This article is part of the supplement: Selected articles from the 4th International Conference on Computational Systems Biology (ISB 2010)
Integrating multiple types of data to predict novel cell cycle-related genes
1 Center for Theoretical Biology, Peking University, Beijing 100871, China
2 LMAM, School of Mathematical Sciences, Peking University, Beijing 100871, China
3 Center for Statistical Science, Peking University, Beijing 100871, China
4 School of Physics, Peking University, Beijing 100871, China
BMC Systems Biology 2011, 5(Suppl 1):S9 doi:10.1186/1752-0509-5-S1-S9Published: 20 June 2011
Cellular functions depend on genetic, physical and other types of interactions. As such, derived interaction networks can be utilized to discover novel genes involved in specific biological processes. Epistatic Miniarray Profile, or E-MAP, which is an experimental platform that measures genetic interactions on a genome-wide scale, has successfully recovered known pathways and revealed novel protein complexes in Saccharomyces cerevisiae (budding yeast).
By combining E-MAP data with co-expression data, we first predicted a potential cell cycle related gene set. Using Gene Ontology (GO) function annotation as a benchmark, we demonstrated that the prediction by combining microarray and E-MAP data is generally >50% more accurate in identifying co-functional gene pairs than the prediction using either data source alone. We also used transcription factor (TF)–DNA binding data (Chip-chip) and protein phosphorylation data to construct a local cell cycle regulation network based on potential cell cycle related gene set we predicted. Finally, based on the E-MAP screening with 48 cell cycle genes crossing 1536 library strains, we predicted four unknown genes (YPL158C, YPR174C, YJR054W, and YPR045C) as potential cell cycle genes, and analyzed them in detail.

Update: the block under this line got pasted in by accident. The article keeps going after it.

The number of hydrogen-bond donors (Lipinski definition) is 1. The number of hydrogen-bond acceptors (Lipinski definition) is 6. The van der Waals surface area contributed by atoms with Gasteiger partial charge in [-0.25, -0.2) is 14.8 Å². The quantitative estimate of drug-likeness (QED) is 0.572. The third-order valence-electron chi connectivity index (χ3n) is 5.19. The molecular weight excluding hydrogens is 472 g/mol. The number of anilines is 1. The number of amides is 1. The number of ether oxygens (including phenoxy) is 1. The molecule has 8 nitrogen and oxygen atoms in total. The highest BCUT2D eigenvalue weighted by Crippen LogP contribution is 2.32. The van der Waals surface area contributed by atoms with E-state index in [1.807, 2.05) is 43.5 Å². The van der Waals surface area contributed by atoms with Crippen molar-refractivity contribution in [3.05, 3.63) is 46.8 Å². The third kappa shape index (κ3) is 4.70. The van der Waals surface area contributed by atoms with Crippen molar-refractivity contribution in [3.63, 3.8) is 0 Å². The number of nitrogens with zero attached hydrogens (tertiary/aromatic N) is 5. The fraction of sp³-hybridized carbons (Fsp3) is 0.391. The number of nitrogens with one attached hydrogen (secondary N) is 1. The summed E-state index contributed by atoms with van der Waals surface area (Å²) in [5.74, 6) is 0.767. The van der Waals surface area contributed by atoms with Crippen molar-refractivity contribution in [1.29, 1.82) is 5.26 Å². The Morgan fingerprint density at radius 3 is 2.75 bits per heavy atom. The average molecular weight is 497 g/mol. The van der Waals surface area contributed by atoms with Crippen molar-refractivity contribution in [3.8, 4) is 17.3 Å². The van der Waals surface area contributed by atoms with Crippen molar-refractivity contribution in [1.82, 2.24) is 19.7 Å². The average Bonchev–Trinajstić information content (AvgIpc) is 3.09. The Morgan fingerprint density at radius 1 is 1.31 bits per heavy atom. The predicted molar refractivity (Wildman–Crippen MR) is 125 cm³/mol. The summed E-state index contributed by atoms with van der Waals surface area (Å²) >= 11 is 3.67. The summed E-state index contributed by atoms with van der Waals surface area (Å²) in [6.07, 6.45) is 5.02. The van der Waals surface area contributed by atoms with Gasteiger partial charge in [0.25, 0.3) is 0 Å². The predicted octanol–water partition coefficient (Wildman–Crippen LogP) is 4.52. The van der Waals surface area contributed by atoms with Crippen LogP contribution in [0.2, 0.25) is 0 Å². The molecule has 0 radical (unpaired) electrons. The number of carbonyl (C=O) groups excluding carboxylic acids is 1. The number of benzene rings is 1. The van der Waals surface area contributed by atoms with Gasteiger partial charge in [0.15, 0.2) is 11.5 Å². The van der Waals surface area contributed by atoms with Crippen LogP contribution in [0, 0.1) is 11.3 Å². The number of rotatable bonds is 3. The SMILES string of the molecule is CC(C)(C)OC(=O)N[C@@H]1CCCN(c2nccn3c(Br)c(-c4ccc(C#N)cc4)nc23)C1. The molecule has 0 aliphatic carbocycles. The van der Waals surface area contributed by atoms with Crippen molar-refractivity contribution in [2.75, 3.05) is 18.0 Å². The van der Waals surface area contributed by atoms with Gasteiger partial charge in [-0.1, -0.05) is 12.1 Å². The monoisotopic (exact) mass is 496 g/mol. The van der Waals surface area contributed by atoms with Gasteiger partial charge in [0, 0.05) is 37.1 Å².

By integrating E-MAP and DNA microarray data, potential cell cycle-related genes were detected in budding yeast. This integrative method significantly improves the reliability of identifying co-functional gene pairs. In addition, the reconstructed network sheds light on both the function of known and predicted genes in the cell cycle process. Finally, our strategy can be applied to other biological processes and species, given the availability of relevant data.